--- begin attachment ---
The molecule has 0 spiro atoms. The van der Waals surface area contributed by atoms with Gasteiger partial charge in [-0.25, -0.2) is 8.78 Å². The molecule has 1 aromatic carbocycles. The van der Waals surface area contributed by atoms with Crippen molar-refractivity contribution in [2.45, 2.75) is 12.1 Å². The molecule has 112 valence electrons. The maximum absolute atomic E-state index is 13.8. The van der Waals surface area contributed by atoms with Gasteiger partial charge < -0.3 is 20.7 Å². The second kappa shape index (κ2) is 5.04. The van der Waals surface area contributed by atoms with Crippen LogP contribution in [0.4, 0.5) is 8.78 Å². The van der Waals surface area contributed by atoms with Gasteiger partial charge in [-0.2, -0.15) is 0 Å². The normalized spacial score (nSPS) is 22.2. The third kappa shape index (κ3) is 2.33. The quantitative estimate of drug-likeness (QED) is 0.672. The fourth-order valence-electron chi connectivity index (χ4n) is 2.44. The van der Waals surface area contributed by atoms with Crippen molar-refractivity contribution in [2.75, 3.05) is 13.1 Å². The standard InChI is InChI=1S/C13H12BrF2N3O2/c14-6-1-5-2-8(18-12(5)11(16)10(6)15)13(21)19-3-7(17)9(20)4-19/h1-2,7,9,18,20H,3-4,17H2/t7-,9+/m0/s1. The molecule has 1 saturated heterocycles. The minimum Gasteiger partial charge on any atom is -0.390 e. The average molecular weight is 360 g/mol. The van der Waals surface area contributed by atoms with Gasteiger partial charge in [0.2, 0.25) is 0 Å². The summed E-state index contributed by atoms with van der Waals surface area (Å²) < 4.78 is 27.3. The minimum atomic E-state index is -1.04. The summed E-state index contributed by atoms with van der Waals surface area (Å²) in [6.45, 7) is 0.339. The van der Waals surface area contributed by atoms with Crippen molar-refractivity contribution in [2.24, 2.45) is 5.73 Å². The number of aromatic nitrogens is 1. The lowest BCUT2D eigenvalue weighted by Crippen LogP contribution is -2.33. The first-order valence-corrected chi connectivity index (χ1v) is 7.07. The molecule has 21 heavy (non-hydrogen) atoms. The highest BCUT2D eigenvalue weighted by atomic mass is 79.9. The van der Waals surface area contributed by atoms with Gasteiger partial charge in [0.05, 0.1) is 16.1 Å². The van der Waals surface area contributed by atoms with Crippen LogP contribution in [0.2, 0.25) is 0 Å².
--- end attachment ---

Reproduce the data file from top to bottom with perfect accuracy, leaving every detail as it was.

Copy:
The molecule has 0 spiro atoms. The van der Waals surface area contributed by atoms with Gasteiger partial charge in [-0.25, -0.2) is 8.78 Å². The molecule has 1 aromatic carbocycles. The van der Waals surface area contributed by atoms with Crippen molar-refractivity contribution in [2.45, 2.75) is 12.1 Å². The molecule has 112 valence electrons. The maximum absolute atomic E-state index is 13.8. The van der Waals surface area contributed by atoms with Gasteiger partial charge < -0.3 is 20.7 Å². The second kappa shape index (κ2) is 5.04. The van der Waals surface area contributed by atoms with Crippen LogP contribution in [0.4, 0.5) is 8.78 Å². The van der Waals surface area contributed by atoms with Gasteiger partial charge in [-0.2, -0.15) is 0 Å². The normalized spacial score (nSPS) is 22.2. The third kappa shape index (κ3) is 2.33. The quantitative estimate of drug-likeness (QED) is 0.672. The fourth-order valence-electron chi connectivity index (χ4n) is 2.44. The van der Waals surface area contributed by atoms with Crippen molar-refractivity contribution in [2.75, 3.05) is 13.1 Å². The standard InChI is InChI=1S/C13H12BrF2N3O2/c14-6-1-5-2-8(18-12(5)11(16)10(6)15)13(21)19-3-7(17)9(20)4-19/h1-2,7,9,18,20H,3-4,17H2/t7-,9+/m0/s1. The molecule has 1 saturated heterocycles. The minimum Gasteiger partial charge on any atom is -0.390 e. The average molecular weight is 360 g/mol. The van der Waals surface area contributed by atoms with Gasteiger partial charge in [0.2, 0.25) is 0 Å². The summed E-state index contributed by atoms with van der Waals surface area (Å²) < 4.78 is 27.3. The minimum atomic E-state index is -1.04. The summed E-state index contributed by atoms with van der Waals surface area (Å²) in [6.45, 7) is 0.339. The van der Waals surface area contributed by atoms with Crippen molar-refractivity contribution in [2.24, 2.45) is 5.73 Å². The number of aromatic nitrogens is 1. The lowest BCUT2D eigenvalue weighted by Crippen LogP contribution is -2.33. The first-order valence-corrected chi connectivity index (χ1v) is 7.07. The molecule has 21 heavy (non-hydrogen) atoms. The highest BCUT2D eigenvalue weighted by atomic mass is 79.9. The van der Waals surface area contributed by atoms with Gasteiger partial charge in [0.05, 0.1) is 16.1 Å². The van der Waals surface area contributed by atoms with Crippen LogP contribution in [0.2, 0.25) is 0 Å².